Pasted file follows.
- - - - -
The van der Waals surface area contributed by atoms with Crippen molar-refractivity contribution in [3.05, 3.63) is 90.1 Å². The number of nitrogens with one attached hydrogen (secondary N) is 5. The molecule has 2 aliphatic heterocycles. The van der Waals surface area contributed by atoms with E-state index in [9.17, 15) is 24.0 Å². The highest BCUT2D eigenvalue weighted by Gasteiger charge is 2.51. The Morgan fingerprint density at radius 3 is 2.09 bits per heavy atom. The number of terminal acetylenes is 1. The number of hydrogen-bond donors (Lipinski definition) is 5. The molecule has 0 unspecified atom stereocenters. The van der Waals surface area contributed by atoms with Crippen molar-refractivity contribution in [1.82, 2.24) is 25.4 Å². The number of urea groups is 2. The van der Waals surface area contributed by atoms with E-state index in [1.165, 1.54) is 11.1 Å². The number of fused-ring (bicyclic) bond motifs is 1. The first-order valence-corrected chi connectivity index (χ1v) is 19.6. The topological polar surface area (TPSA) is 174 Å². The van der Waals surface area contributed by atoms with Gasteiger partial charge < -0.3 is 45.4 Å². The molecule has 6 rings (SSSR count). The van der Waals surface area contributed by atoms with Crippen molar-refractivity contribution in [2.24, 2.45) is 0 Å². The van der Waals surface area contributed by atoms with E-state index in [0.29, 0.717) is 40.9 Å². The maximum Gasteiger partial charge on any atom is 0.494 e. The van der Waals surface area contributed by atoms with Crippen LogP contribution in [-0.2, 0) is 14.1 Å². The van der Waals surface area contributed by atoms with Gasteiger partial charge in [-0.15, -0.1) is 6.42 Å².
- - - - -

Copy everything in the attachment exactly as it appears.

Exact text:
The van der Waals surface area contributed by atoms with Crippen molar-refractivity contribution in [3.05, 3.63) is 90.1 Å². The number of nitrogens with one attached hydrogen (secondary N) is 5. The molecule has 2 aliphatic heterocycles. The van der Waals surface area contributed by atoms with E-state index in [9.17, 15) is 24.0 Å². The highest BCUT2D eigenvalue weighted by Gasteiger charge is 2.51. The Morgan fingerprint density at radius 3 is 2.09 bits per heavy atom. The number of terminal acetylenes is 1. The number of hydrogen-bond donors (Lipinski definition) is 5. The molecule has 0 unspecified atom stereocenters. The van der Waals surface area contributed by atoms with Crippen molar-refractivity contribution in [1.82, 2.24) is 25.4 Å². The number of urea groups is 2. The van der Waals surface area contributed by atoms with E-state index in [1.165, 1.54) is 11.1 Å². The number of fused-ring (bicyclic) bond motifs is 1. The first-order valence-corrected chi connectivity index (χ1v) is 19.6. The topological polar surface area (TPSA) is 174 Å². The van der Waals surface area contributed by atoms with Gasteiger partial charge < -0.3 is 45.4 Å². The molecule has 6 rings (SSSR count). The van der Waals surface area contributed by atoms with Crippen molar-refractivity contribution in [2.24, 2.45) is 0 Å². The van der Waals surface area contributed by atoms with E-state index in [0.29, 0.717) is 40.9 Å². The maximum Gasteiger partial charge on any atom is 0.494 e. The van der Waals surface area contributed by atoms with Crippen LogP contribution in [-0.2, 0) is 14.1 Å². The van der Waals surface area contributed by atoms with Gasteiger partial charge in [-0.15, -0.1) is 6.42 Å².